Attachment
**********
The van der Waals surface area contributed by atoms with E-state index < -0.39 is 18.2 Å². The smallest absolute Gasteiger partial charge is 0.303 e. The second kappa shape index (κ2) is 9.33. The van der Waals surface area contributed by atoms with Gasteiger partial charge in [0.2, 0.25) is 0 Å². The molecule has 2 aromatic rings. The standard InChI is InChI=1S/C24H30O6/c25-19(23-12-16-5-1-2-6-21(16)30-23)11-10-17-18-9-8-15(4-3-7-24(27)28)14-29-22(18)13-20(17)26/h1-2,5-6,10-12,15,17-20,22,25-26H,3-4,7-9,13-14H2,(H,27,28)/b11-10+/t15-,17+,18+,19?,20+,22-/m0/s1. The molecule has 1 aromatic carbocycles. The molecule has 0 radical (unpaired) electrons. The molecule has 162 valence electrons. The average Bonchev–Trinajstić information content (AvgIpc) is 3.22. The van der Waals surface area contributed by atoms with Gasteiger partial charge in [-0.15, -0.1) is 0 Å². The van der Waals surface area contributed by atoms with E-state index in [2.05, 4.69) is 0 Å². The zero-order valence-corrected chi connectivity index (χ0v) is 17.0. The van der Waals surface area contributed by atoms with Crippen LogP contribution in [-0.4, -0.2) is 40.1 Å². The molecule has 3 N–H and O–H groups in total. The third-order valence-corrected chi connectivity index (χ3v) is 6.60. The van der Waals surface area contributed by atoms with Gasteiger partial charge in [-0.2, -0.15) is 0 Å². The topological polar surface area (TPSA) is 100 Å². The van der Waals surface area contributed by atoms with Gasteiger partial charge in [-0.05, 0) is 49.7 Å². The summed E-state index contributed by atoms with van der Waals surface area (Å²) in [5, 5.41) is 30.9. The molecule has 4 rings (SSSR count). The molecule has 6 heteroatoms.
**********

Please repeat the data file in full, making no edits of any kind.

The van der Waals surface area contributed by atoms with E-state index < -0.39 is 18.2 Å². The smallest absolute Gasteiger partial charge is 0.303 e. The second kappa shape index (κ2) is 9.33. The van der Waals surface area contributed by atoms with Gasteiger partial charge in [0.2, 0.25) is 0 Å². The molecule has 2 aromatic rings. The standard InChI is InChI=1S/C24H30O6/c25-19(23-12-16-5-1-2-6-21(16)30-23)11-10-17-18-9-8-15(4-3-7-24(27)28)14-29-22(18)13-20(17)26/h1-2,5-6,10-12,15,17-20,22,25-26H,3-4,7-9,13-14H2,(H,27,28)/b11-10+/t15-,17+,18+,19?,20+,22-/m0/s1. The molecule has 1 aromatic carbocycles. The molecule has 0 radical (unpaired) electrons. The molecule has 162 valence electrons. The average Bonchev–Trinajstić information content (AvgIpc) is 3.22. The van der Waals surface area contributed by atoms with Gasteiger partial charge in [-0.15, -0.1) is 0 Å². The van der Waals surface area contributed by atoms with E-state index in [2.05, 4.69) is 0 Å². The zero-order valence-corrected chi connectivity index (χ0v) is 17.0. The van der Waals surface area contributed by atoms with Crippen LogP contribution in [-0.4, -0.2) is 40.1 Å². The molecule has 3 N–H and O–H groups in total. The third-order valence-corrected chi connectivity index (χ3v) is 6.60. The van der Waals surface area contributed by atoms with Gasteiger partial charge in [-0.2, -0.15) is 0 Å². The topological polar surface area (TPSA) is 100 Å². The van der Waals surface area contributed by atoms with Gasteiger partial charge in [-0.05, 0) is 49.7 Å². The summed E-state index contributed by atoms with van der Waals surface area (Å²) in [5, 5.41) is 30.9. The molecule has 4 rings (SSSR count). The molecule has 6 heteroatoms.